Friday, 20 July 2012
Garisoppa Silver Sunken WWII
The S.S. Garisoppa has been at it’s resting place on the sea floor for 70 years. SS Gairsoppa silver,
Mark Gordon is the president of Tampa based Odyssey Marine and was on board an Odyssey vessel when they found the wreck of the Garisoppa. SS Gairsoppa 48 tons of silver,
“And when the shipwreck comes into view for the first time and you are some of the people to see this in over 70 years, it’s pretty amazing,” he says. $38 million Gairsoppa,
The Garisoppa does not hold the same place in history that the Titanic holds, but it is of interest to Odyssey Marine and the British government.
“It was a cargo ship, it was carrying lots of interesting things of, most interest to us and probably our shareholders, it was carrying a lot of silver, potentially seven million ounces of silver,” Gordon says.
Seven million ounces of silver worth an estimated $220-million. greatest missing treasures,
Odyssey found the Garisoppa with the help of records kept by the German U-boat crew that sank it.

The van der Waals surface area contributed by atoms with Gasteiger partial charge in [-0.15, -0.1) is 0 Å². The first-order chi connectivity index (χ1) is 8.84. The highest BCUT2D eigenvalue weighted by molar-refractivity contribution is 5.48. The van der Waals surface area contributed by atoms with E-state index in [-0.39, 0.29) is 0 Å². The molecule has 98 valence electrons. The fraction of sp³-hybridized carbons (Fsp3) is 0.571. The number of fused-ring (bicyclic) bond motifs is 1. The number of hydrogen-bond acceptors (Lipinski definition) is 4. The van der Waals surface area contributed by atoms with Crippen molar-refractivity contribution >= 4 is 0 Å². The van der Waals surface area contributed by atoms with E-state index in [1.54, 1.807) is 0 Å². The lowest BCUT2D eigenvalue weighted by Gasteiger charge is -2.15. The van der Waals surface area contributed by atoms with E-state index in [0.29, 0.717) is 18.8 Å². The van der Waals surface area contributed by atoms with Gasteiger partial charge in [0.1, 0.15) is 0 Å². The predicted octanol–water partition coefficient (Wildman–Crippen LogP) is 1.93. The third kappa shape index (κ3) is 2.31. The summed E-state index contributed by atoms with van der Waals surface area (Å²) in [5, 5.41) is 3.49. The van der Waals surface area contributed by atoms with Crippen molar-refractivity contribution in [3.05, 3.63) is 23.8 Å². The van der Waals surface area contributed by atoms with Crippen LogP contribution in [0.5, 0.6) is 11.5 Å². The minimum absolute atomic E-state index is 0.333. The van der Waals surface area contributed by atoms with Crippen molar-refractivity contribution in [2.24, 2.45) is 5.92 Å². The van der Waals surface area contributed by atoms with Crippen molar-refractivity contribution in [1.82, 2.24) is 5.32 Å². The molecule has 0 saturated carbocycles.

“Germans being meticulous record keepers really worked to our advantage in this case because, the U-boat actually recorded the precise location that they had targeted and sunk this ship and we found it not too far away from where they had reported the data,” Gordon says.
The cargo doors of the ship were blown off when it sank.
Odyssey was able to fly a remotely operated vehicle into the cargo hold and see crates of tea that were on the ships manifest.
They believe under the tea lies the silver.
“So we’re hoping we’ll be able to get in and neatly move the tea chests and pick up the silver bars,” Gordon says.
Odyssey has an agreement with the British government to split the treasure when it’s recovered.
Amazingly, even though it’s three miles under water, odyssey believes they can recover the silver with less than 90 days of work.
Odyssey Marine says the shipwreck is located off the coast of Ireland and is in international waters.
Their agreement with Britain allows odyssey to keep 80% percent of the treasure.
The British government and the insurance company that handled the claim in 1941 will get the remaining 20% of the treasure.